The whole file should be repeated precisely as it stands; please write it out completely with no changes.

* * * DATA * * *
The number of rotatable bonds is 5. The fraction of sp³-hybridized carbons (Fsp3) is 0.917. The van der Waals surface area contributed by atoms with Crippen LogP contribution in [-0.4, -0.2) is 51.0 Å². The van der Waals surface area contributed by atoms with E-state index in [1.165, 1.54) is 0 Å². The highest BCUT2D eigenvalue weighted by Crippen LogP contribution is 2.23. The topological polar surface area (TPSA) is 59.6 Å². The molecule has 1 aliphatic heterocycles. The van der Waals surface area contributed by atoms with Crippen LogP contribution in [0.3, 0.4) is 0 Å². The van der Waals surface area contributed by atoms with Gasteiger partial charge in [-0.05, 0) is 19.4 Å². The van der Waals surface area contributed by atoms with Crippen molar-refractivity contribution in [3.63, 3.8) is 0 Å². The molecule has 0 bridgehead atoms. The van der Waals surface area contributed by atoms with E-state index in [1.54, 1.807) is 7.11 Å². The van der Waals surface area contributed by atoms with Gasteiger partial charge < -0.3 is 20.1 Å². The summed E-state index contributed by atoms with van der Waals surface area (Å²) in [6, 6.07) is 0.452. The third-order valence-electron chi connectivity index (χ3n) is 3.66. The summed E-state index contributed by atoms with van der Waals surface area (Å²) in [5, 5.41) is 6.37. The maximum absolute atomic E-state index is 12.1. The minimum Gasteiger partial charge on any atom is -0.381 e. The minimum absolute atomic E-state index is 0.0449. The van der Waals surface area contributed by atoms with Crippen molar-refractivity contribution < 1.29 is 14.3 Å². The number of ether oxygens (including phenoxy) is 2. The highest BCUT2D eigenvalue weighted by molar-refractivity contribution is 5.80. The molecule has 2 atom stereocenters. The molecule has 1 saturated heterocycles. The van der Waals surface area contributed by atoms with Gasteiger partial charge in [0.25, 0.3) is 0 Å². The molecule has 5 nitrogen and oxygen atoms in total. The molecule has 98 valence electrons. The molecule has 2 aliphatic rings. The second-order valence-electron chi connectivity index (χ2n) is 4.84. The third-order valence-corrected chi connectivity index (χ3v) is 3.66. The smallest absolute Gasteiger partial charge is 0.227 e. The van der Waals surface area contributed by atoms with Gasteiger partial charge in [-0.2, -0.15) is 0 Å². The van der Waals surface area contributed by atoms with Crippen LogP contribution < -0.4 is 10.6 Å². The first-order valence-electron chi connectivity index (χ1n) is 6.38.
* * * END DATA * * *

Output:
The number of rotatable bonds is 5. The fraction of sp³-hybridized carbons (Fsp3) is 0.917. The van der Waals surface area contributed by atoms with Crippen LogP contribution in [-0.4, -0.2) is 51.0 Å². The van der Waals surface area contributed by atoms with E-state index in [1.165, 1.54) is 0 Å². The highest BCUT2D eigenvalue weighted by Crippen LogP contribution is 2.23. The topological polar surface area (TPSA) is 59.6 Å². The molecule has 1 aliphatic heterocycles. The van der Waals surface area contributed by atoms with Crippen LogP contribution in [0.3, 0.4) is 0 Å². The van der Waals surface area contributed by atoms with Gasteiger partial charge in [-0.05, 0) is 19.4 Å². The van der Waals surface area contributed by atoms with Crippen molar-refractivity contribution in [3.63, 3.8) is 0 Å². The molecule has 0 bridgehead atoms. The van der Waals surface area contributed by atoms with E-state index in [1.54, 1.807) is 7.11 Å². The van der Waals surface area contributed by atoms with Gasteiger partial charge < -0.3 is 20.1 Å². The summed E-state index contributed by atoms with van der Waals surface area (Å²) in [6, 6.07) is 0.452. The third-order valence-electron chi connectivity index (χ3n) is 3.66. The summed E-state index contributed by atoms with van der Waals surface area (Å²) in [5, 5.41) is 6.37. The maximum absolute atomic E-state index is 12.1. The minimum Gasteiger partial charge on any atom is -0.381 e. The minimum absolute atomic E-state index is 0.0449. The van der Waals surface area contributed by atoms with Crippen molar-refractivity contribution < 1.29 is 14.3 Å². The number of ether oxygens (including phenoxy) is 2. The highest BCUT2D eigenvalue weighted by molar-refractivity contribution is 5.80. The molecule has 2 atom stereocenters. The molecule has 1 saturated heterocycles. The van der Waals surface area contributed by atoms with Gasteiger partial charge in [0.25, 0.3) is 0 Å². The molecule has 5 nitrogen and oxygen atoms in total. The molecule has 98 valence electrons. The molecule has 2 aliphatic rings. The second-order valence-electron chi connectivity index (χ2n) is 4.84. The third-order valence-corrected chi connectivity index (χ3v) is 3.66. The smallest absolute Gasteiger partial charge is 0.227 e. The van der Waals surface area contributed by atoms with Gasteiger partial charge in [-0.2, -0.15) is 0 Å². The van der Waals surface area contributed by atoms with Crippen LogP contribution < -0.4 is 10.6 Å². The first-order valence-electron chi connectivity index (χ1n) is 6.38.